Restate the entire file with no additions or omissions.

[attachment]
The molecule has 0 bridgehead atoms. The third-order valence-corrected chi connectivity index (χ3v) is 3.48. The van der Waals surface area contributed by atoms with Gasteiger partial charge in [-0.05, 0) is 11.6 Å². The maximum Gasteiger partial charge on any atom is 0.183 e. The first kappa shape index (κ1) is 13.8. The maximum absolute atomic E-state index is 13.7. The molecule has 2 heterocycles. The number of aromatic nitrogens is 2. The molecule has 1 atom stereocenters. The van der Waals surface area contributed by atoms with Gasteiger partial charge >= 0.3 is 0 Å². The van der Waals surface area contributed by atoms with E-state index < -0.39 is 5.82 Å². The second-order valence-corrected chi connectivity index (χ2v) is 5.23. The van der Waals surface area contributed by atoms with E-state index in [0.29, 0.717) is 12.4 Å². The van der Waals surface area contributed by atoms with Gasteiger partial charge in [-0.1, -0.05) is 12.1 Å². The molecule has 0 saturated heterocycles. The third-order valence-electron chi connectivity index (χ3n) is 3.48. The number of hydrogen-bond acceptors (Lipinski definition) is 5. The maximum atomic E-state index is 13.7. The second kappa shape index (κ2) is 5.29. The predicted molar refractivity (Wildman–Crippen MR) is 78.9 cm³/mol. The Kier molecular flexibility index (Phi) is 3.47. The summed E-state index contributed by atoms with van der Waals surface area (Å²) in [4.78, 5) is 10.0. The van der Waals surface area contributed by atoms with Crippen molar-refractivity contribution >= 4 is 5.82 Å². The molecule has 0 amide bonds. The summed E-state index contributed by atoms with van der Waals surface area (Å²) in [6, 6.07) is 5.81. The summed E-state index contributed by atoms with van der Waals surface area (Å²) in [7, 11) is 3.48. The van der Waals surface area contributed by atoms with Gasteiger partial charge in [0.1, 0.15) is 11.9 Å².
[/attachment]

The molecule has 0 bridgehead atoms. The third-order valence-corrected chi connectivity index (χ3v) is 3.48. The van der Waals surface area contributed by atoms with Gasteiger partial charge in [-0.05, 0) is 11.6 Å². The maximum Gasteiger partial charge on any atom is 0.183 e. The first kappa shape index (κ1) is 13.8. The maximum absolute atomic E-state index is 13.7. The molecule has 2 heterocycles. The number of aromatic nitrogens is 2. The molecule has 1 atom stereocenters. The van der Waals surface area contributed by atoms with Gasteiger partial charge >= 0.3 is 0 Å². The van der Waals surface area contributed by atoms with E-state index < -0.39 is 5.82 Å². The second-order valence-corrected chi connectivity index (χ2v) is 5.23. The van der Waals surface area contributed by atoms with E-state index in [0.29, 0.717) is 12.4 Å². The van der Waals surface area contributed by atoms with Gasteiger partial charge in [-0.1, -0.05) is 12.1 Å². The molecule has 0 saturated heterocycles. The third-order valence-electron chi connectivity index (χ3n) is 3.48. The number of hydrogen-bond acceptors (Lipinski definition) is 5. The maximum atomic E-state index is 13.7. The second kappa shape index (κ2) is 5.29. The predicted molar refractivity (Wildman–Crippen MR) is 78.9 cm³/mol. The Kier molecular flexibility index (Phi) is 3.47. The summed E-state index contributed by atoms with van der Waals surface area (Å²) in [4.78, 5) is 10.0. The van der Waals surface area contributed by atoms with Crippen molar-refractivity contribution >= 4 is 5.82 Å². The molecule has 0 amide bonds. The summed E-state index contributed by atoms with van der Waals surface area (Å²) in [6, 6.07) is 5.81. The summed E-state index contributed by atoms with van der Waals surface area (Å²) in [7, 11) is 3.48. The van der Waals surface area contributed by atoms with Gasteiger partial charge in [0.1, 0.15) is 11.9 Å².